Food & Wine Best New Chef David Barzelay, owner of the impossibly popular San Francisco dinner-party styled restaurant Lazy Bear, never went to culinary school. For his culinary training, he chose Georgetown Law School.
“I found that I had a lot of free time in law school,” he said. (As someone who went to law school, this statement nearly floored me. Free time was something I had none of!) “I spent maybe eight hours a week on law school and the rest of my time reading about cooking and staying up late into the night experimenting with food and making new things.”
He started a food blog and began playing with molecular gastronomy. To showcase his food, he stated hosting dinner parties; by the time law school was done he was serving multi-course feasts to upwards of 30 guests at a time.
His dinner parties followed him to San Francisco where he became an intellectual property litigator at the Silicon Valley firm Fenwick & West. “I’d spend the entire day reading food blogs and shopping for gadgets and then be like, ‘Oh shit, I didn’t do any work today.’ Then I’d up all night doing legal work, take a nap and go back to work,” he recalled of his time as an attorney. When Barzelay got laid off, along with about a third of the firm after the crash in 2008, he began looking for a new job, but decided to stage at Anthony Myint’s pop-up Mission Street Food, for fun. “There was no intention to have it build it into a career; it was just because I had free time,” he said.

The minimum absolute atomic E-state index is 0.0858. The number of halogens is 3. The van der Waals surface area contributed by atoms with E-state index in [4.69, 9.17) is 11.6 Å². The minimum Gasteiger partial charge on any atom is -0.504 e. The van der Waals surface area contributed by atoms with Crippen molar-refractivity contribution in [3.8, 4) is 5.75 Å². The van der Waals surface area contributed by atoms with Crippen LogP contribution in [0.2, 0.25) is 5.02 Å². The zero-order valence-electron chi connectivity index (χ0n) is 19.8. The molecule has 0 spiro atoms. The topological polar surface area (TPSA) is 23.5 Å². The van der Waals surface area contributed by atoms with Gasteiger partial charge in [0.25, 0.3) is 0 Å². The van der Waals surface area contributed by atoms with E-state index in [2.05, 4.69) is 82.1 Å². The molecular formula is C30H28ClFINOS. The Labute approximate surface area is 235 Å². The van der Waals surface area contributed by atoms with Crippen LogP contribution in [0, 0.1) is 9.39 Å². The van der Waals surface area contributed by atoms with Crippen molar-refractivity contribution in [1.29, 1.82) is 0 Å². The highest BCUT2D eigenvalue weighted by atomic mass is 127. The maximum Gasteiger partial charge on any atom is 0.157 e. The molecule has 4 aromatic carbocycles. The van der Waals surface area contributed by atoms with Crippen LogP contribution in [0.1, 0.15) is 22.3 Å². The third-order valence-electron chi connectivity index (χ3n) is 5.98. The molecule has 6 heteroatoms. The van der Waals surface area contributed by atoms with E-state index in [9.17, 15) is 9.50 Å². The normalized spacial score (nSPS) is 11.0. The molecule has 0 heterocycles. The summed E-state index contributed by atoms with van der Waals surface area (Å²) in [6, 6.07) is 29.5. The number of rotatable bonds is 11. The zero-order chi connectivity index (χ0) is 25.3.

Myint decided that Barzelay had so much talent, he hired him, and from there Barzelay realized he might actually want to be a chef—like for real, not just on the side. “Anthony Myint was running the first real pop up, and it was very inspiring to me and affirming that they were willing to hire me when I was willing to work for free,” he said.
In 2009, Barzelay started an underground restaurant serving eight- and nine- course meals prepared by him and served by his wife out of their apartment. After the first year the couple moved the restaurant to warehouse where they sold tickets for up to 40 dinners per night, three nights in a row. In 2014, they opened Lazy Bear (an anagram of his last name), a dinner-party styled restaurant where guests purchase tickets a month in advance for three-hour sold-out fetes featuring 12-course meals—king salmon with pickled green strawberry; whipped eggs with maple, bacon and hot sauce; sweet pea custard with cured steelhead roe, pea shell mint sauce.
We chatted with Barzelay over lunch at High Street on Hudson about opening a pop-up, communal dining, and why knowing people’s names makes a difference.
When did you realize this was something?
About two and a half years into the underground restaurant, I knew I was onto something. But then it took three years to find the right space. I was picky and San Francisco is a tough real-estate market.